Many of Postmark’s collaborations fall along the lines of more traditional business-to-business relationships. Thorp makes the point that B-2-B collaborations are of the utmost importance to any success story. “It’s all about relationships. For example, there’s a really interesting shop in Vancouver called Shaper Studios. It’s a DIY surf shop. You can go in and actually shape your own surfboard. Just a really cool, community-focused entrepreneurial concept. So, we partnered with them last year to support them through a couple of their store launches and parties. We did a custom beer for them. And for us, it’s just a great way to get the attention of each-other’s clientele.”
Many new craft brewers name their products after geographical regions, landmarks, or other representations that point specifically to subject matter of regional significance. The name “Postmark” was chosen specifically to counter this philosophy. “We wanted a name that wasn’t attached to any one place. It enables the brand to have some room to grow. We don’t want to be limited by geography. We love the word ‘Post,’ because the brewery came after (or post) some of the other projects we’ve done. So, it felt new to us. And we were brainstorming, and someone just blurted out ‘Postmark’ and it really felt like us — making our mark on the industry. And there aren’t a lot of businesses using it, which helps me on the branding side.”
Making a mark in the industry indeed! The next move for Postmark? Vancouver is just one step in the plan for a larger market. Thorp explains that they plan on filling that “session-style” gap and bringing that West Coast lifestyle to reaches well beyond the Vancouver area. In fact, have already secured distribution across the Canadian Prairies. “Right now, we are sold across BC, Alberta, Saskatchewan and Manitoba… When there were pricing changes in Alberta recently, we took a bit of a margin hit, but it’s important to us to support that market there. We’ve seen a huge uptake in Alberta. And I actually grew up in Calgary, so that market is important to me.”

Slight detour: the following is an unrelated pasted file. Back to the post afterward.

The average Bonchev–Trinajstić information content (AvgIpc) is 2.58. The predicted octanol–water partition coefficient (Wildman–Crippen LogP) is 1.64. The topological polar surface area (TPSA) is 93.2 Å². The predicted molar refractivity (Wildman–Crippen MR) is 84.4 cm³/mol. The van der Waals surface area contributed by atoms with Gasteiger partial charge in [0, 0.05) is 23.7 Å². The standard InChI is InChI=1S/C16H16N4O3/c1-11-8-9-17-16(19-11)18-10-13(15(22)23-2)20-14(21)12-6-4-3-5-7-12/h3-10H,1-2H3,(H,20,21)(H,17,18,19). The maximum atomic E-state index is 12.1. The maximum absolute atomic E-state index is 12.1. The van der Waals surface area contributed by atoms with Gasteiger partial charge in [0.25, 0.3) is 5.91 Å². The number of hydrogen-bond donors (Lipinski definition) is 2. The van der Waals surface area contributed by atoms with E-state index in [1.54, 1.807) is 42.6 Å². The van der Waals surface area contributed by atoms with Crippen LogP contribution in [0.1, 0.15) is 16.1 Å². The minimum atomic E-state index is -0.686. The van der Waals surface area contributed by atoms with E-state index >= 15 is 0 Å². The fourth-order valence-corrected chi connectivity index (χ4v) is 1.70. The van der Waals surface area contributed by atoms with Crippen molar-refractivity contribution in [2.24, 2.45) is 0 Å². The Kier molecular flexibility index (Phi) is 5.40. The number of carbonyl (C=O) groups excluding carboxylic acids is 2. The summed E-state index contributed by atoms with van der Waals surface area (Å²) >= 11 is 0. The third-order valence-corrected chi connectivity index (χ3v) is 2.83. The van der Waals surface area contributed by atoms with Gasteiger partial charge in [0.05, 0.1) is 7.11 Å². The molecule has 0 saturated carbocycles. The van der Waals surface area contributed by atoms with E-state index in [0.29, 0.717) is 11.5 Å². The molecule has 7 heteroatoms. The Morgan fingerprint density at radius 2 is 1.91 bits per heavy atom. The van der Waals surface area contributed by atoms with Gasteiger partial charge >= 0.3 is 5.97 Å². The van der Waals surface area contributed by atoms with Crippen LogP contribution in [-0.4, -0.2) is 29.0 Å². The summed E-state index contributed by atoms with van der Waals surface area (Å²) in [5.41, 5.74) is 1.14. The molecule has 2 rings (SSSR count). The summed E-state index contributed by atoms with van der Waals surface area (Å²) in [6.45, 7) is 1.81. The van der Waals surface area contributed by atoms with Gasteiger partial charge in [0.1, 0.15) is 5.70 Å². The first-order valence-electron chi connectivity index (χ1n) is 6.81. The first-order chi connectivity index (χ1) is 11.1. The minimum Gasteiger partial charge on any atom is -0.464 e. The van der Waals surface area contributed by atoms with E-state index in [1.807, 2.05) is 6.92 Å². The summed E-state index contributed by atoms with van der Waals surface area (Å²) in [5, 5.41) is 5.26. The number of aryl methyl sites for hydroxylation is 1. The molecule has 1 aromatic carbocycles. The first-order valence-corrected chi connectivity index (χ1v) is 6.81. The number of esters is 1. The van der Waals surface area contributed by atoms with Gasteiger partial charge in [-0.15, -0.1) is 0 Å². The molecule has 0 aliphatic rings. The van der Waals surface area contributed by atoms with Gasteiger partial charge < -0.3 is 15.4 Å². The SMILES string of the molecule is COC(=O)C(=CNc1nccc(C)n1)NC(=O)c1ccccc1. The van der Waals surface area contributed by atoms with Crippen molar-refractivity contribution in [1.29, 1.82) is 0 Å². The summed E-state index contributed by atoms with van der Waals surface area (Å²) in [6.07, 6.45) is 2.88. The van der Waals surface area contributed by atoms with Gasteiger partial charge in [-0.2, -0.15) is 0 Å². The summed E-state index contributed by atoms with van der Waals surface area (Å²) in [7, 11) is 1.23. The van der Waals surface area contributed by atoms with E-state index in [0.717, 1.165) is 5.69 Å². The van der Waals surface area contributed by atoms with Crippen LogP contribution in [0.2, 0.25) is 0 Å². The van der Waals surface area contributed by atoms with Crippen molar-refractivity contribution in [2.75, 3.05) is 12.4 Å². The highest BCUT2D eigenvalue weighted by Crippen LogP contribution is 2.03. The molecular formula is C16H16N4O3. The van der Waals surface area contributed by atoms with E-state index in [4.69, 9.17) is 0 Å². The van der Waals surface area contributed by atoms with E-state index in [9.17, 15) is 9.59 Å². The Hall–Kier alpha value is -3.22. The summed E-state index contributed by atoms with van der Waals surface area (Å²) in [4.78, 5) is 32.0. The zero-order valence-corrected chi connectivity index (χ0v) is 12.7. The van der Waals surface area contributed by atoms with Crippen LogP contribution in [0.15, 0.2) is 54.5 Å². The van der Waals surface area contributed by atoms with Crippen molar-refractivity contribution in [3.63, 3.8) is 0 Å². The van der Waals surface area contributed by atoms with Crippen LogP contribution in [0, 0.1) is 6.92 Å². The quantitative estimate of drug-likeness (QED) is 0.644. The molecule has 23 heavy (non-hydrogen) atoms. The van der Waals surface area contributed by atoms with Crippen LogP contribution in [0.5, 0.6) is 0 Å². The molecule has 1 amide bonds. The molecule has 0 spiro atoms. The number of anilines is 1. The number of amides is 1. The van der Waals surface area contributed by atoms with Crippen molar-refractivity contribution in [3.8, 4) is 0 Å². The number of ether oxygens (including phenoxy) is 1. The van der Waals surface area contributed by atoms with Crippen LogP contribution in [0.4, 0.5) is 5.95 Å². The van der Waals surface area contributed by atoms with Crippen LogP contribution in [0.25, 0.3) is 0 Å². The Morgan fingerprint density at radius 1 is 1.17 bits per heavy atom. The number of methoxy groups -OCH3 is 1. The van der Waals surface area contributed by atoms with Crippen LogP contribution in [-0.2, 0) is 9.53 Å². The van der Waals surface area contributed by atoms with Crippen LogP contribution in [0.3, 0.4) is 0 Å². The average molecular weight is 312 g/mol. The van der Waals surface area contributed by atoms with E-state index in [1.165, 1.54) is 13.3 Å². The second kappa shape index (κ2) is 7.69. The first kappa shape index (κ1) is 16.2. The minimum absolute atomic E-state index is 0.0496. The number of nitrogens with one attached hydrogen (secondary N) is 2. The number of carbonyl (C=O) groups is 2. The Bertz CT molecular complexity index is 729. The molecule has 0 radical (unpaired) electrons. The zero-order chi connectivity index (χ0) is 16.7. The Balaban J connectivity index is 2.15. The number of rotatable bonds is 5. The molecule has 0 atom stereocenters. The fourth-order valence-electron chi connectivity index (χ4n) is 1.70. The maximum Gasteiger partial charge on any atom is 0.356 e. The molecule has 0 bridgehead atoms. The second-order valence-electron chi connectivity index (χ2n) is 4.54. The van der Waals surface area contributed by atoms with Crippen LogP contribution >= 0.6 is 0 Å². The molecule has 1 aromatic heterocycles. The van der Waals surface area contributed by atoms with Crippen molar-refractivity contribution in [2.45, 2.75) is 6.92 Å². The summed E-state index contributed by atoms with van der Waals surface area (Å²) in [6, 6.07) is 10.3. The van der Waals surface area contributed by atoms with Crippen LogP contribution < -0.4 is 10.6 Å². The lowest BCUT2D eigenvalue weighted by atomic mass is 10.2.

All indications point to the sky being the limit for Postmark. Atlantic Canada is starting to see their products filter onto their shelves. Of course, Ontario is the big nut to crack in Canada. The Liquor Control Board of Ontario (LCBO) is inundated with craft brews from across the world vying for shelf space in Canada’s most populated province. “We’ve met with the LCBO a few times and are looking at doing some submissions for our beers there. But we haven’t solidified that yet. That would be a goal for 2018.”
International markets are also beginning to get a taste of Postmark. HUGE and evolving international markets. Thorp points out, “We’ve expanded to Asia this year. We have friends who are in a distribution company and they took us on and they specialize in selling to Asia. We analyzed the market and jumped on board early. I did a trip with them to Bangkok and Hong Kong. It was amazing. We are actually sold now in Singapore, Hong Kong, China and Thailand.”
Postmark continues to bring the West Coast lifestyle in the Prairies, the Near East and the Far East! Chances are, with the ambition and branding smarts they are bringing to the market, you’re going to find their session-style beers on a shelf or tap near you — posthaste!
By Jamie Barrie